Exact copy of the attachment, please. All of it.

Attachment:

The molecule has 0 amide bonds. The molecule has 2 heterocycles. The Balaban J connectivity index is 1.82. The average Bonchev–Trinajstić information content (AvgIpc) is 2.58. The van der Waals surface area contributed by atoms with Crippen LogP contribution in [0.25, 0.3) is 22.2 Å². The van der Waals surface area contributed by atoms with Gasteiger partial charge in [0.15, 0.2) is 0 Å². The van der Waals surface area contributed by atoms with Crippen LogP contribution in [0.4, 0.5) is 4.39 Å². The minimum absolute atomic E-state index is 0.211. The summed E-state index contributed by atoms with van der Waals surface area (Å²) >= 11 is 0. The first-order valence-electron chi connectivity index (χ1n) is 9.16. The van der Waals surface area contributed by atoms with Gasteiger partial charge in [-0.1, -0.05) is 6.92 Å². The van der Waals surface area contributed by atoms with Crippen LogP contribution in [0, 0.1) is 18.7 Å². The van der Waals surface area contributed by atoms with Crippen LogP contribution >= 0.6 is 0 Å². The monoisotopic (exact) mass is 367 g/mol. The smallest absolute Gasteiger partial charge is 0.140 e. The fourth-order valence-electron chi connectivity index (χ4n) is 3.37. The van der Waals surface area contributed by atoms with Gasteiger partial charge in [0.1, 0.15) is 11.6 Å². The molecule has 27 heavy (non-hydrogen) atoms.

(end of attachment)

The molecule has 0 amide bonds. The molecule has 2 heterocycles. The Balaban J connectivity index is 1.82. The average Bonchev–Trinajstić information content (AvgIpc) is 2.58. The van der Waals surface area contributed by atoms with Crippen LogP contribution in [0.25, 0.3) is 22.2 Å². The van der Waals surface area contributed by atoms with Gasteiger partial charge in [0.15, 0.2) is 0 Å². The van der Waals surface area contributed by atoms with Crippen LogP contribution in [0.4, 0.5) is 4.39 Å². The minimum absolute atomic E-state index is 0.211. The summed E-state index contributed by atoms with van der Waals surface area (Å²) >= 11 is 0. The first-order valence-electron chi connectivity index (χ1n) is 9.16. The van der Waals surface area contributed by atoms with Gasteiger partial charge in [-0.1, -0.05) is 6.92 Å². The van der Waals surface area contributed by atoms with Crippen LogP contribution in [0, 0.1) is 18.7 Å². The van der Waals surface area contributed by atoms with Crippen LogP contribution >= 0.6 is 0 Å². The monoisotopic (exact) mass is 367 g/mol. The smallest absolute Gasteiger partial charge is 0.140 e. The fourth-order valence-electron chi connectivity index (χ4n) is 3.37. The van der Waals surface area contributed by atoms with Gasteiger partial charge in [0.1, 0.15) is 11.6 Å². The molecule has 27 heavy (non-hydrogen) atoms.